Summary List PlacementWith the COVID-19 vaccine rollout in full swing, government agencies, nonprofits and big corporations are working to persuade Americans to get immunized.
But a new report suggests that some of their ads could be having the opposite effect.
Thousands of big-name brands across major industries have inadvertently run ads on websites promoting misinformation about COVID-19 over the past year, according to new research from NewsGuard, a company that uses journalists and artificial intelligence to comb through and identify misinformation across the internet.
More than 4,315 brands ran 2,000-plus unique ads on websites flagged by NewsGuard’s Coronavirus Misinformation Tracking Center for publishing COVID-19 falsehoods and conspiracy theories between February 2020 and 2021 — likely accounting for millions of ad impressions financed by ad dollars, according to the company.
The report underscores a growing problem for advertisers as more than 50% of their spending goes to digital ads that often end up on unsavory websites because they are placed by third-party vendors that use automated algorithms with little human oversight.
Brands whose ads ended up on these sites includes not only major corporations like Pepsi, Verizon, and Marriott, but also companies directly and indirectly involved with the vaccination effort such as Walmart and Kroger, which are distributing COVID-19 vaccines at their retail stores; Pfizer, whose vaccine is on the market and which is running its own PSAs; and even the Centers for Disease Control and Prevention (CDC).
The CDC, for example, advertised on COVID-19 misinformation sites including independentsentinel.com, which claimed that wearing a face mask increases the risk of COVID-19 and that a regimen of zinc and antibiotics can “cure” COVID-19; as well as on globaltimes.cn, a website that reported that the virus originated in Europe and which NewsGuard claims is run by the Chinese Communist Party.
In another example, Pfizer ads appeared on COVID-19 misinformation websites such as NOQReport.com, which has claimed that the pandemic was planned by Bill Gates and other billionaires; and theepochtimes.com, which has claimed that the virus was manufactured by humans.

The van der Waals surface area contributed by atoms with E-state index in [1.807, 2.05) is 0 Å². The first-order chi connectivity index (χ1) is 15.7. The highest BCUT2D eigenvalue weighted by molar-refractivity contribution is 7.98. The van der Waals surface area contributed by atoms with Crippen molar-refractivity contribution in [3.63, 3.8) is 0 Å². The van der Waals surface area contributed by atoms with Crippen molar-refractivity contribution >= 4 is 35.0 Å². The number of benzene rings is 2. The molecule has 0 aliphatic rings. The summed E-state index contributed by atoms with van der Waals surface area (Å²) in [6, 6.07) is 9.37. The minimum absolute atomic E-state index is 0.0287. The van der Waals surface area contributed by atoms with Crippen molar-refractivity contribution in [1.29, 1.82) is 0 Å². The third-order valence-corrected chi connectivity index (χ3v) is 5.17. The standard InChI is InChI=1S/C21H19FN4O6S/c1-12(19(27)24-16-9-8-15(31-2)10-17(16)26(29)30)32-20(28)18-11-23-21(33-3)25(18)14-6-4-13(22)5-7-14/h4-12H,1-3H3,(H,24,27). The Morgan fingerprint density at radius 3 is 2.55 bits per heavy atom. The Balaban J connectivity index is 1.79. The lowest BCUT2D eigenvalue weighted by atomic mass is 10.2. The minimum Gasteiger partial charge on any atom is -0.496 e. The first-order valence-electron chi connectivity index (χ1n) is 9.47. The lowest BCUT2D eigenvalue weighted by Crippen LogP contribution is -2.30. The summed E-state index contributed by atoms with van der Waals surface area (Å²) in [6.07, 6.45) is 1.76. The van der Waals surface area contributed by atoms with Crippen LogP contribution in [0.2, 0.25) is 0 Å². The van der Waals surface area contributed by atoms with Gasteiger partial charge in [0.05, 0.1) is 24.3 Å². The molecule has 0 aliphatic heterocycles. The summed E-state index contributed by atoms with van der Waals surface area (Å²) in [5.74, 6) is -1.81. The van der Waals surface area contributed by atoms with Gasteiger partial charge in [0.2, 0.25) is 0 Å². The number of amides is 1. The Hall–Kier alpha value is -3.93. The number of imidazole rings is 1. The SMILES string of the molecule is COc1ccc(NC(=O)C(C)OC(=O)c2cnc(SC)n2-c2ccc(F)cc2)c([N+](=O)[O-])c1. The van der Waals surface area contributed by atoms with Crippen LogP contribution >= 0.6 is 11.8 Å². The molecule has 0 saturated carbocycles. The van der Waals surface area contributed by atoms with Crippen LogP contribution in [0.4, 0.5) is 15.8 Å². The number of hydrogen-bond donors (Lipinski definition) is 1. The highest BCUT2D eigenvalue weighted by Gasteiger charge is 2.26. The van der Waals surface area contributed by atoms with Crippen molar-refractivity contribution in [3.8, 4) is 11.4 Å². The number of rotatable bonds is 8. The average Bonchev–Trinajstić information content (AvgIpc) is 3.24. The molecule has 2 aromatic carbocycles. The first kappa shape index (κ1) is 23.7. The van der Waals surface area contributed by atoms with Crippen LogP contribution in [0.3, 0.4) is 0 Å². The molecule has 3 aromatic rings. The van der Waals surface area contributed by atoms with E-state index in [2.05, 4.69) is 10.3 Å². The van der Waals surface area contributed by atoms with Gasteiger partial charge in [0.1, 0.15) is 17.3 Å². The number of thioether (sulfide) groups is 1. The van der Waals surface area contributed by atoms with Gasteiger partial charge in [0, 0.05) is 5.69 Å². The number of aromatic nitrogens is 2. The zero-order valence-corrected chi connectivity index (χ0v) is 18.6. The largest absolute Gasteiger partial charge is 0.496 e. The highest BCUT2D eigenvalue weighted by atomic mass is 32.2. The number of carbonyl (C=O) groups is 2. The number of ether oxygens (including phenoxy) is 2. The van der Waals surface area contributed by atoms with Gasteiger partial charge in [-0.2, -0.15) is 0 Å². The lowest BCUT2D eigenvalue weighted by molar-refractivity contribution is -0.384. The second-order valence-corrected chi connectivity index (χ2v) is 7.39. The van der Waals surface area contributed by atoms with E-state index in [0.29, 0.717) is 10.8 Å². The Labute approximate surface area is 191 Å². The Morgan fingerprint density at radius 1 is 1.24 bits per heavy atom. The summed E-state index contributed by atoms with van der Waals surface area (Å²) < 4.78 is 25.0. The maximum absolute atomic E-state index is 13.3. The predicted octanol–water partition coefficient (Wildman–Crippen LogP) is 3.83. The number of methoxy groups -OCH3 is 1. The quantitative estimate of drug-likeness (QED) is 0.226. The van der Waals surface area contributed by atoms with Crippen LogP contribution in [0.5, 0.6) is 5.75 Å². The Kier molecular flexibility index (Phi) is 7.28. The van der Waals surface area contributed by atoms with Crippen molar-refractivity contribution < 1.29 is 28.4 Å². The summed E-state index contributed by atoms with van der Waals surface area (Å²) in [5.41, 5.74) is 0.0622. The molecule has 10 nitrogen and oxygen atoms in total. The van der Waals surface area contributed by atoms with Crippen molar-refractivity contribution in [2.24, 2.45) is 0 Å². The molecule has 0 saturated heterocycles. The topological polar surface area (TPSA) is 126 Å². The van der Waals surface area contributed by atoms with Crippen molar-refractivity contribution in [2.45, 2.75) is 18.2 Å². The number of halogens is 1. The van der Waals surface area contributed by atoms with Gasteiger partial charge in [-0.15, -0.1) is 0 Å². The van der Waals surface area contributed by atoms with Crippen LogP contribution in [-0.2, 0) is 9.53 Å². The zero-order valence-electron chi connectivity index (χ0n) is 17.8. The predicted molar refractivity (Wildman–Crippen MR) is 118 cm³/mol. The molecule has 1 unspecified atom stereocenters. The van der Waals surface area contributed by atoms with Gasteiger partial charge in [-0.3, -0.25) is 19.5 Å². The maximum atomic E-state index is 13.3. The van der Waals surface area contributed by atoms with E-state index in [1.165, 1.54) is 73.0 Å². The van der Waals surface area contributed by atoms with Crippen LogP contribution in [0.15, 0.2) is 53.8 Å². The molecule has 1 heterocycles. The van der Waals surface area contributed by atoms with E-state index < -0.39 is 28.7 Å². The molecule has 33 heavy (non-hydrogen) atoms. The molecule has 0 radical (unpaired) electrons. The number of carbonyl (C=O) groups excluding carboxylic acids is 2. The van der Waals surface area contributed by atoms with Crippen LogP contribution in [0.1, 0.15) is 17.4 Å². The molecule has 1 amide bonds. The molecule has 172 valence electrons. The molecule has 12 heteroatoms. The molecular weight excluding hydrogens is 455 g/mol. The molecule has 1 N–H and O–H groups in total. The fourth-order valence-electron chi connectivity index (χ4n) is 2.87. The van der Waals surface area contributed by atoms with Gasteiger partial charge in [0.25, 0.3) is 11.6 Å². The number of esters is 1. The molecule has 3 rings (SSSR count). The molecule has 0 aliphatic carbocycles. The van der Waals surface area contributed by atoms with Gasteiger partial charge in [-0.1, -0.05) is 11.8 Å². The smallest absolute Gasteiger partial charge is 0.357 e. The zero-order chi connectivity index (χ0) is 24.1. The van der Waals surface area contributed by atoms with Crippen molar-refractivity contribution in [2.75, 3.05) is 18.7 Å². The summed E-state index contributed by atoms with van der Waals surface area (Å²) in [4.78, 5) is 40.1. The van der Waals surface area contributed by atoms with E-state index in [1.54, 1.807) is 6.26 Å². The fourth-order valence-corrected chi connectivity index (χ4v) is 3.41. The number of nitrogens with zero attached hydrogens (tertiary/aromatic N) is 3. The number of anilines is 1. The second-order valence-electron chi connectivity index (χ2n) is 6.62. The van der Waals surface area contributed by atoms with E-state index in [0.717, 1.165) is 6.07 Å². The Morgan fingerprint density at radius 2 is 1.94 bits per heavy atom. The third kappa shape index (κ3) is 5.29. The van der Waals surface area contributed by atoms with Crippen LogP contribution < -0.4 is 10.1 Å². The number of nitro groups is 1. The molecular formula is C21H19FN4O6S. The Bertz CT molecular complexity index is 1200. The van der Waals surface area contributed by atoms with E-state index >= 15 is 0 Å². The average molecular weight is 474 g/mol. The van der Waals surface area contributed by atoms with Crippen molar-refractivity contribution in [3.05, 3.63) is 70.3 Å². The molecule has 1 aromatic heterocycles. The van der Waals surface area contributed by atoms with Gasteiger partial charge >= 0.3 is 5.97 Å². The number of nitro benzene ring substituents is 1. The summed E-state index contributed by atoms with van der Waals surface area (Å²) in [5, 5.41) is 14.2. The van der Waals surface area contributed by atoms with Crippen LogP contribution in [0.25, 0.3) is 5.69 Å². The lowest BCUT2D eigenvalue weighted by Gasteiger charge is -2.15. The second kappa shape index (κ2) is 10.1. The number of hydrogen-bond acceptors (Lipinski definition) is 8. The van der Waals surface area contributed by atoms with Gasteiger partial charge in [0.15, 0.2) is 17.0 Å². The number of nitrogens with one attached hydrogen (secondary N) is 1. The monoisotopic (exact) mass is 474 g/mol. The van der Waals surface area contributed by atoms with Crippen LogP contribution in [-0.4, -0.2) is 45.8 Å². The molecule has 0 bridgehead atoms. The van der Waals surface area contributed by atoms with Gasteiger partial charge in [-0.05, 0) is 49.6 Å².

Other prominent brands mentioned in the report include:
Pepsi and Marriott, which also advertised on independentsentinel.com
Kroger, which advertised on more than a dozen COVID-19 misinformation sites, including Intellihub.com
Walmart, which advertised on 25 COVID-19 misinformation sites, including the Russian government-controlled propaganda site SputnikNews.com
Verizon, which advertised on 35 separate COVID-19 misinformation sites including WorldTruthTV.com, which falsely claimed that 5G circuit boards caused the disease
The CDC, Pfizer, Pepsi, Marriott, Kroger, Verizon, and Walmart had not responded to Insider’s request for comment by the time of publication.
While many companies have taken measures to control how and where their ads appear, the complex nature of programmatic advertising means that their ads still end up slipping through the cracks — leading ads to sometimes being associated with issues including health, election, and voter misinformation, as another recent NewsGuard analysis showed.
Third-party advertising companies like Google’s DV360 and DoubleClick and The Trade Desk are the most widely used programmatic ad platforms, and as such are the ones that end up enabling the most ads on misinformation websites. Fully 67% of all of the COVID-19 misinformation websites with ad placements had Google advertising tags on them while 30% had tags from The Trade Desk, according to NewsGuard.
Google and The Trade Desk had not responded to Insider’s request for comment at the time of publication.
The onus is on these ad tech platforms to fix the problem, said Joshua Lowcock, EVP and chief digital and innovation officer at ad agency Universal McCann. Naming and shaming the brands only helps in the short term, leading to these companies cleaning up their inventory and resorting to putting the entire category of news on blacklists, harming legitimate publishers in the process, he said.
“The ad tech platforms that enable profiteering from misinformation need to be named and held accountable; they allow dishonest publishers into the ecosystem and then effectively place the burden on advertisers and agencies to clean up the mess,” he told Insider.
Misinformation has also become an increasing concern for company shareholders in recent months and social media platforms have also begun to crack down on it on their platforms in the aftermath of the Capitol siege.
Home Depot and ad holding group Omnicom shareholders have filed resolutions asking the companies to investigate whether their ad dollars have helped spread hate speech and misinformation. Meanwhile, Facebook and Twitter both barred former President Trump from their platforms and clamped down on content related to the “Stop the Steal” movement.
At the same time, publishers including Vox Media and The Washington Post are trying to solve for brand safety and adjacency concerns by building publisher marketplaces called Concert and Zeus, respectively. Join the conversation about this story » NOW WATCH: A cleaning expert reveals her 3-step method for cleaning your entire home quickly